Lecture: 3 hours

Laboratory: 3 hours

Prerequisite: Graduate standing

Restrictions on Enrollment:
Restricted to non-computer science graduate students with extensive use of computers. Computer science graduate students by consent of instructor. Offered on alternate years.

Grading: Letter; homework (30%) and projects (70%)

Catalog Description:
Visual computing paradigms, current visualization technologies, understanding of underlying principles of 3-d graphics, user interface designs, exploratory visualization, and providing basis for ongoing visualization in students’ research. Offered on alternate years.

This course is aimed at non-CS graduate students who are engaged in research projects that can benefit from advanced visualization techniques. Students should have extensive computer experience, though a strong programming skill is not required. Students will learn the intrinsic problems of data visualization, and develop visualization strategies and tools according to their specific application domains for better understanding their research data and better communicating with their findings.

Expanded Course Description:
Lectures will cover the following topics:

  1. Introduction to Visual Computing
  2. Data Types, Representation, Encoding
  3. Segmentation, Feature Extraction, Data Mining
  4. 3D Graphics, Rendering, Interactive Techniques.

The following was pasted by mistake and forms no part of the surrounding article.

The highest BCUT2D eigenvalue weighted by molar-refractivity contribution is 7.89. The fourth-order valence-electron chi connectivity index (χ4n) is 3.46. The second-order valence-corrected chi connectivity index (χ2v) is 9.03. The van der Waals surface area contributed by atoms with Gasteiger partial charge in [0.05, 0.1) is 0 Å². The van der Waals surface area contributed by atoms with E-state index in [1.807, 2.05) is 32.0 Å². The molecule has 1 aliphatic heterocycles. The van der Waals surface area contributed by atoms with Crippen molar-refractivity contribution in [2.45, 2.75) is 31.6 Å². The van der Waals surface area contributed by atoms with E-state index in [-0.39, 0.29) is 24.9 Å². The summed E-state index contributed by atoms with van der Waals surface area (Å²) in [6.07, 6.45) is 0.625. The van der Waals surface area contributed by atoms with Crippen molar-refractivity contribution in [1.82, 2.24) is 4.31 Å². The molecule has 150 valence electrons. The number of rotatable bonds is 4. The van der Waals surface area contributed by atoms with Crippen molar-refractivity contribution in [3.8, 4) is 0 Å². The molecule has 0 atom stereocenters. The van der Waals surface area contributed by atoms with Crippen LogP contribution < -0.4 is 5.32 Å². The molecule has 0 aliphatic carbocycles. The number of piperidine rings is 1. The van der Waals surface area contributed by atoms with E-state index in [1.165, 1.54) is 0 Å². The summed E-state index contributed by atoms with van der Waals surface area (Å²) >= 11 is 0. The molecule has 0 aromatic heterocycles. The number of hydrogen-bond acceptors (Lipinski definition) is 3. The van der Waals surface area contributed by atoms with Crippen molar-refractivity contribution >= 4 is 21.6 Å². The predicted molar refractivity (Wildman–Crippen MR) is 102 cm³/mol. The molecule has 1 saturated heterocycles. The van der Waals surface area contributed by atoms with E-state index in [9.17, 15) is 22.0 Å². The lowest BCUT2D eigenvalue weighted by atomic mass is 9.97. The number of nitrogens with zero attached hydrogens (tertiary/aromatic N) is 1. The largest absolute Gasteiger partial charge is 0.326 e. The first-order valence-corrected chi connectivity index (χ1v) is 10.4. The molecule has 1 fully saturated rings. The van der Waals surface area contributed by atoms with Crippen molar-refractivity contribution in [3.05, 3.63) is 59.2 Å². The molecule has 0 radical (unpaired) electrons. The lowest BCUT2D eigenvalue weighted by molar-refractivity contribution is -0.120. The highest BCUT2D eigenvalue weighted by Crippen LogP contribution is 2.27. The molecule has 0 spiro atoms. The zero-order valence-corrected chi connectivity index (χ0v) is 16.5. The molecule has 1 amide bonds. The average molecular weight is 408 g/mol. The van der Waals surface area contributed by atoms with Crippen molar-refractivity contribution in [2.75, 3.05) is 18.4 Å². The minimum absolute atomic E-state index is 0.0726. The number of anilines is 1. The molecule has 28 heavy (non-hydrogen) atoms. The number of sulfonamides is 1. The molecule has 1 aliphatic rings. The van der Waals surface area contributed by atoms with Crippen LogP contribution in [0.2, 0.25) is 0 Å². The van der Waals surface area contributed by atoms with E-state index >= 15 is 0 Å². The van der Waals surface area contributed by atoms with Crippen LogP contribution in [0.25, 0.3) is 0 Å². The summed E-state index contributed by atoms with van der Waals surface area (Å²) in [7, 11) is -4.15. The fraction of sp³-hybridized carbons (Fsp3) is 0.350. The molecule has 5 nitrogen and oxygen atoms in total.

5. Scientific Visualization
  6. Information Visualization
  7. User Interface Design
  8. Web-based Visual Computing
  9. Virtual Environment
  10. Tools

R.M. Friedhoff and M.S. Peercy, Visual Computing, Scientific American Library, 2000 distributed by W.H. Freeman and Compnay, NY, ISBN 0-7167-5059-7
A collection of magazine articles and research papers.

Computer Usage:
Students will work individually or in small groups on the design and implementation (or integration) of particular visual computing strategies. Their projects will be designed to reinforce and complement the lecture material. While software and computers provided by the instructor will be Unix/Linux based, the students are free to develop their solution on other platforms.

Engineering Design Statement:
This is a project-oriented class. The project should be related to the student’s major area of research. Students are evaluated by their project proposal, presentation and visualization strategies and results. The projects involve the design, implementation (or integration), and testing of programs that focus on exploratory visual analysis an information discovery. Projects are graded based on design, performance, and documentation. Homework questions are based on concepts and techniques discussed in lectures.

ABET Category Content:
Engineering Science: 2 units
Engineering Design: 2 units

Instructors: B. Hamann, K. Joy, K.-L. Ma, N. Max

Prepared By: K.-L. Ma (January 2001)

Overlap Statement:
No overlap with any other course. Even though a few subtopics sound overlapping with parts of ECS 175/177/277, they will be delivered at a different level due to the audience’s non-graphics (and non-CS) background.